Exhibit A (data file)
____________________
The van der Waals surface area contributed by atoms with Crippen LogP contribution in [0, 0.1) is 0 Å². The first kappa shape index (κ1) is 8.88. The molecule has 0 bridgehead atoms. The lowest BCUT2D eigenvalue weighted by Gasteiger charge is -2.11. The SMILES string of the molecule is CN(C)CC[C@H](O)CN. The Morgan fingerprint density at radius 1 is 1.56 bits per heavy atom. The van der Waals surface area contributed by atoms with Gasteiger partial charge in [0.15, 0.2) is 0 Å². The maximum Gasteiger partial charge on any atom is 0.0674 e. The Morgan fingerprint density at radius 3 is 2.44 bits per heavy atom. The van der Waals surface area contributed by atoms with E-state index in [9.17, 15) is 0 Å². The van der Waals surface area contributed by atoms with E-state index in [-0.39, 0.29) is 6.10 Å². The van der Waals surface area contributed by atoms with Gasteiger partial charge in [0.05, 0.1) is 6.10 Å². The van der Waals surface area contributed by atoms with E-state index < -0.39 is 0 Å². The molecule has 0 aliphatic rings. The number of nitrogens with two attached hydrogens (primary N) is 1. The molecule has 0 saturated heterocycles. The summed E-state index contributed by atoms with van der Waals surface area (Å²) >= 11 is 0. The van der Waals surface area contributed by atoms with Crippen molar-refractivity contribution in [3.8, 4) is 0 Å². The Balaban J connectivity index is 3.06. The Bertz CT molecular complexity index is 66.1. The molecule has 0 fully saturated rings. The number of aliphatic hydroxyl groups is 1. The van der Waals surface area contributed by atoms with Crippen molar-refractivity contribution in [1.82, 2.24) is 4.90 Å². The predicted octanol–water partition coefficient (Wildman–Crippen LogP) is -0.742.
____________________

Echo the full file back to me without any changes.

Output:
The van der Waals surface area contributed by atoms with Crippen LogP contribution in [0, 0.1) is 0 Å². The first kappa shape index (κ1) is 8.88. The molecule has 0 bridgehead atoms. The lowest BCUT2D eigenvalue weighted by Gasteiger charge is -2.11. The SMILES string of the molecule is CN(C)CC[C@H](O)CN. The Morgan fingerprint density at radius 1 is 1.56 bits per heavy atom. The van der Waals surface area contributed by atoms with Gasteiger partial charge in [0.15, 0.2) is 0 Å². The maximum Gasteiger partial charge on any atom is 0.0674 e. The Morgan fingerprint density at radius 3 is 2.44 bits per heavy atom. The van der Waals surface area contributed by atoms with E-state index in [9.17, 15) is 0 Å². The van der Waals surface area contributed by atoms with E-state index in [-0.39, 0.29) is 6.10 Å². The van der Waals surface area contributed by atoms with Gasteiger partial charge in [0.05, 0.1) is 6.10 Å². The van der Waals surface area contributed by atoms with E-state index < -0.39 is 0 Å². The molecule has 0 aliphatic rings. The number of nitrogens with two attached hydrogens (primary N) is 1. The molecule has 0 saturated heterocycles. The summed E-state index contributed by atoms with van der Waals surface area (Å²) >= 11 is 0. The van der Waals surface area contributed by atoms with Crippen molar-refractivity contribution in [3.8, 4) is 0 Å². The Balaban J connectivity index is 3.06. The Bertz CT molecular complexity index is 66.1. The molecule has 0 fully saturated rings. The number of aliphatic hydroxyl groups is 1. The van der Waals surface area contributed by atoms with Crippen molar-refractivity contribution in [1.82, 2.24) is 4.90 Å². The predicted octanol–water partition coefficient (Wildman–Crippen LogP) is -0.742.